Before he and May achieved stardom, Nichols was what Harris describes as “a comic character actor” and the host of a radio show in Philadelphia. In 1963, he directed his first Broadway play, Barefoot in the Park, which earned plaudits from critics. Around this time, he directed his first movie, The Knack, a sex comedy.
Nichols broke into the big time when he was hired to direct Who’s Afraid of Virginia Woolf, starring Elizabeth Taylor and Richard Burton. The film was a smash hit, winning 13 Academy Award nominations. Nichols’ success in Hollywood was ironic, given his condescending view of it as “an oasis of tacky luxury and seductive schlock,” Harris writes.
He went on to direct The Graduate, which became the third-highest grossing film in history after Gone With the Wind and The Sound of Music. After directing Catch-22 and Carnal Knowledge, Nichols made The Day of the Dolphin, the “first sloppy decision of his career,” in Harris’ estimation. Another one of his miscalculations was directing Gary Shandling’s sex comedy, What Planet Are You From? He earned a record $8 million from it, but it was a box office bust.
To his probable regret, he passed on Sophie’s Choice, starring Meryl Streep and based on William Styron’s novel about a Polish Holocaust survivor. Harris speculates that Nichols, never having given much thought to his parents’ exposure to antisemitism in Nazi Germany, could not bring himself to direct a movie about the Holocaust.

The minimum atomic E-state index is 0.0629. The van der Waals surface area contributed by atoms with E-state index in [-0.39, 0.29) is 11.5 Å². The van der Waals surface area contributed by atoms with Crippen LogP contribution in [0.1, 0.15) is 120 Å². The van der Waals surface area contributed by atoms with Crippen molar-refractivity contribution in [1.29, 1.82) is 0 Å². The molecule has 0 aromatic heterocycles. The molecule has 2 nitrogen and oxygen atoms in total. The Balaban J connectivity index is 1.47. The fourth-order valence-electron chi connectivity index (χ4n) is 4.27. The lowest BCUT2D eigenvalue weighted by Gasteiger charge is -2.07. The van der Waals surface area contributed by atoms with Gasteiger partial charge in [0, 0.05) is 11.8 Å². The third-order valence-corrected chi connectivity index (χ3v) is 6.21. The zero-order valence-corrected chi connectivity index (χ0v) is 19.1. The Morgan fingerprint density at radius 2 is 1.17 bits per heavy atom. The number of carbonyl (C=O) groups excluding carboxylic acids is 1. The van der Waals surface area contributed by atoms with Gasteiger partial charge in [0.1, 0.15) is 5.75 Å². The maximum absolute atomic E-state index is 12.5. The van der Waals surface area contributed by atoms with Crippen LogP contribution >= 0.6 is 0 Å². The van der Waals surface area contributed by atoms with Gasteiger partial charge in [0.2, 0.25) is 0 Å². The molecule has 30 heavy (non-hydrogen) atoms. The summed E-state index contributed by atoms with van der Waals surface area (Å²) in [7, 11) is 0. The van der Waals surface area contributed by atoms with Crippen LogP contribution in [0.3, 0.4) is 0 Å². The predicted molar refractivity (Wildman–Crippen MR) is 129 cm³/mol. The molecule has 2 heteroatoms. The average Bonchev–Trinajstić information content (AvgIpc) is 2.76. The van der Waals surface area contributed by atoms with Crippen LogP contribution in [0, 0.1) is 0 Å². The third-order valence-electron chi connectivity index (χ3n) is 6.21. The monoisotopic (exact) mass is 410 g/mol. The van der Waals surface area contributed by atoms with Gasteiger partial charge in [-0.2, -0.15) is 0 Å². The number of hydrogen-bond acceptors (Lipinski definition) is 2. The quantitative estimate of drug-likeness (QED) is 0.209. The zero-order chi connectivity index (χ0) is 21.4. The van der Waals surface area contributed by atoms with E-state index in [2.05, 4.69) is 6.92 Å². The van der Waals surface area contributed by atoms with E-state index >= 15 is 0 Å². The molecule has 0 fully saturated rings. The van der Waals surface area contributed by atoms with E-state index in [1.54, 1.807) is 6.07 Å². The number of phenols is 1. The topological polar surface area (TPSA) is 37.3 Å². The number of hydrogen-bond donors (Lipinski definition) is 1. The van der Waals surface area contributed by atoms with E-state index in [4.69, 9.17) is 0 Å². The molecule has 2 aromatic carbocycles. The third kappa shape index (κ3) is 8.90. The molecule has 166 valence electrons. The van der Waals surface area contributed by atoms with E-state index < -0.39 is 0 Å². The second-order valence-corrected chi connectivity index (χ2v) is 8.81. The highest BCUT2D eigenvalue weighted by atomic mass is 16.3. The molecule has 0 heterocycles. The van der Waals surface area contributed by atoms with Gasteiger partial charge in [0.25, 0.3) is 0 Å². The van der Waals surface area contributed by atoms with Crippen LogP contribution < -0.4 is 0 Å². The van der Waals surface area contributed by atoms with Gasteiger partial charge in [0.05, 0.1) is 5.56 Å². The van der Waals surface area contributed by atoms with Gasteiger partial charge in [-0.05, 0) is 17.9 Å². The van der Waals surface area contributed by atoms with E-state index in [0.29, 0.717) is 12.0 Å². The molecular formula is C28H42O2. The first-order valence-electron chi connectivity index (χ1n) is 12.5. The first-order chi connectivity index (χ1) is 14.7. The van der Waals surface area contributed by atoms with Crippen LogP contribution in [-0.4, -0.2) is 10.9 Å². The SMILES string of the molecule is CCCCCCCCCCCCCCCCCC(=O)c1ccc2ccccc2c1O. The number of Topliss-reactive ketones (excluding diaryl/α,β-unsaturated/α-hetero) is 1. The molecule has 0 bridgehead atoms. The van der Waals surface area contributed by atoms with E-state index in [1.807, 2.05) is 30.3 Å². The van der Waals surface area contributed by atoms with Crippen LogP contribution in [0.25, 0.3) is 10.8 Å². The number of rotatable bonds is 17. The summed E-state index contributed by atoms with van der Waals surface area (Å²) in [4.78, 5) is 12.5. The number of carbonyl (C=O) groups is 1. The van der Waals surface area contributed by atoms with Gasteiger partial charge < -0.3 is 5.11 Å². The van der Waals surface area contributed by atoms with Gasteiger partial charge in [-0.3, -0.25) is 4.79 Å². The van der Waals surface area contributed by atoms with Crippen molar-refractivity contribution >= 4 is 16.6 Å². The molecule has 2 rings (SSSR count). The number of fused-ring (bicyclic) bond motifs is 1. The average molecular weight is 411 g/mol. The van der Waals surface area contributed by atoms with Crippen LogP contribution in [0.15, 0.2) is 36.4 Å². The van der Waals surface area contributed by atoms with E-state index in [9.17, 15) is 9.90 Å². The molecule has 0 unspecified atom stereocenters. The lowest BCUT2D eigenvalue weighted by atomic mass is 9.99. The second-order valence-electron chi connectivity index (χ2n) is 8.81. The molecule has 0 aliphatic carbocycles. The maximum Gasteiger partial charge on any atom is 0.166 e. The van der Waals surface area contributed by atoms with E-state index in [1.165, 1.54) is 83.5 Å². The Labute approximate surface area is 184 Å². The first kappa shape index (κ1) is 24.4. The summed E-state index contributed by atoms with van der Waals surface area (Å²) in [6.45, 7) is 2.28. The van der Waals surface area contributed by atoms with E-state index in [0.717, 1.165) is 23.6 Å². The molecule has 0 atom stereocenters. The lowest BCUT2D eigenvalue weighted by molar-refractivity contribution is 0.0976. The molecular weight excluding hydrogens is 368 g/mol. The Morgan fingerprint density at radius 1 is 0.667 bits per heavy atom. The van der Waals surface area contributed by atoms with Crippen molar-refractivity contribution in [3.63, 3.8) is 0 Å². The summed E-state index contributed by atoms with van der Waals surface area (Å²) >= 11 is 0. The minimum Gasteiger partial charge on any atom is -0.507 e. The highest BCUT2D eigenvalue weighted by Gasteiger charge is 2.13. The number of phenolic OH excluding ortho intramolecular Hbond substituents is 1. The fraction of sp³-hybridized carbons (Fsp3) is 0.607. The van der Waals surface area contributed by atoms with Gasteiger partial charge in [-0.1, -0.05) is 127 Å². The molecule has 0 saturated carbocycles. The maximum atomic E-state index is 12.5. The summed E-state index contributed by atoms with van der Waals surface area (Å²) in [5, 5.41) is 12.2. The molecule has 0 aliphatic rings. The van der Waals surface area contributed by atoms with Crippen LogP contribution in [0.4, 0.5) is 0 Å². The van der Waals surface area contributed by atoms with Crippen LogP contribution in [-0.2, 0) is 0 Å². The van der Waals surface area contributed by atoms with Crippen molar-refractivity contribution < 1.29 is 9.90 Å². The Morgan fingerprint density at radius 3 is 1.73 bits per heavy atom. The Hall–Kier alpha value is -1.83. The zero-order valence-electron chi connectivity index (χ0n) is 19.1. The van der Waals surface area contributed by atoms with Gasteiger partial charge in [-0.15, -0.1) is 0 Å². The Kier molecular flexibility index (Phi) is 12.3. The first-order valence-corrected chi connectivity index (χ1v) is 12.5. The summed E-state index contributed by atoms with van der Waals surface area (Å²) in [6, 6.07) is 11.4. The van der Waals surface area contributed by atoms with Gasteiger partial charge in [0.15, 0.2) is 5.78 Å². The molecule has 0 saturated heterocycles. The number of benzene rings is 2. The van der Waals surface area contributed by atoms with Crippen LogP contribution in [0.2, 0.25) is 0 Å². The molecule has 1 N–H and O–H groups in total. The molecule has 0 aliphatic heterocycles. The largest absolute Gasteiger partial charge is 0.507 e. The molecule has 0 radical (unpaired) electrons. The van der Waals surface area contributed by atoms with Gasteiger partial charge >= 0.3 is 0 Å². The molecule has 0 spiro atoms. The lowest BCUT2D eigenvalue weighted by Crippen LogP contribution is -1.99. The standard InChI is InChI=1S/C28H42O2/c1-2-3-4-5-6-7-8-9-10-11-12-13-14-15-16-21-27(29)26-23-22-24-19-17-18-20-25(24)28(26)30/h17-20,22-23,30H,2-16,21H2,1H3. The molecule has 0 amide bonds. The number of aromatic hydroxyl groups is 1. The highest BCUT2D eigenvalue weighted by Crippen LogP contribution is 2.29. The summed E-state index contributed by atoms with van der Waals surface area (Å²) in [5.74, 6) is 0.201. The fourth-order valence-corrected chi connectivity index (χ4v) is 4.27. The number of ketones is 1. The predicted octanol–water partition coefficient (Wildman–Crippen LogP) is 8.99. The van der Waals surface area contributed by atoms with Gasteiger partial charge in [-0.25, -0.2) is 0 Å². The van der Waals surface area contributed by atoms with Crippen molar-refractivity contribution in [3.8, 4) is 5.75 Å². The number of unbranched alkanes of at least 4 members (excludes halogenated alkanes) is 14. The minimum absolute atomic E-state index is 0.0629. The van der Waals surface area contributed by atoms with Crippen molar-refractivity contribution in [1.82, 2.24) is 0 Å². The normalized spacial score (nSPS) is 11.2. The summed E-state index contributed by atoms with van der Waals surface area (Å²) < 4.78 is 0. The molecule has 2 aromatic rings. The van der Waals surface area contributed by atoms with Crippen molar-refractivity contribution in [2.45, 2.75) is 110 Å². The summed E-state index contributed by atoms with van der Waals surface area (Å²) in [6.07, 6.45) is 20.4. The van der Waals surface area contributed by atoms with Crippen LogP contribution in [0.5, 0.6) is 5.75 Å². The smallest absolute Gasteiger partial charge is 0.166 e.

He would direct Streep in one of his next films, Silkwood, and the pair bonded. In Streep, he found a kindred soul whose work ethic he admired.
By the early 1980s, as Harris observes, Nichols was a rich man who “enjoyed living like an even richer man.” But his health was in decline. He was overweight, smoking too much, working long hours and using cocaine.
Nichols’ fourth and final marriage was his happiest. His new wife, Diane Sawyer, was a television correspondent and the first woman to co-anchor the 60 Minutes show.
The project he was most proud of, the miniseries Angels in America, was broadcast on HBO in 2003. The filmmaker Elia Kazan called it “the most powerful screen adaptation of a major American play since A Streetcar Named Desire.”
Charlie Wilson’s War was the last film he directed. His production of Arthur Miller’s Death of a Salesman, which opened in 2012 to mostly rave reviews, earned Nichols his seventh Tony award.
As his schedule got cluttered with doctors’ appointments, Nichols began seeing a psychiatrist about his fear of dying. By then, he was coping with a heart ailment and weakening vision.
The last week of his life was a busy one, says Harris. A day after his pacemaker was adjusted, he complained of feeling dizzy and collapsed. He died in 2014, surrounded by his family.
Broadway theatres dimmed their lights in his honor.
It had been a good run.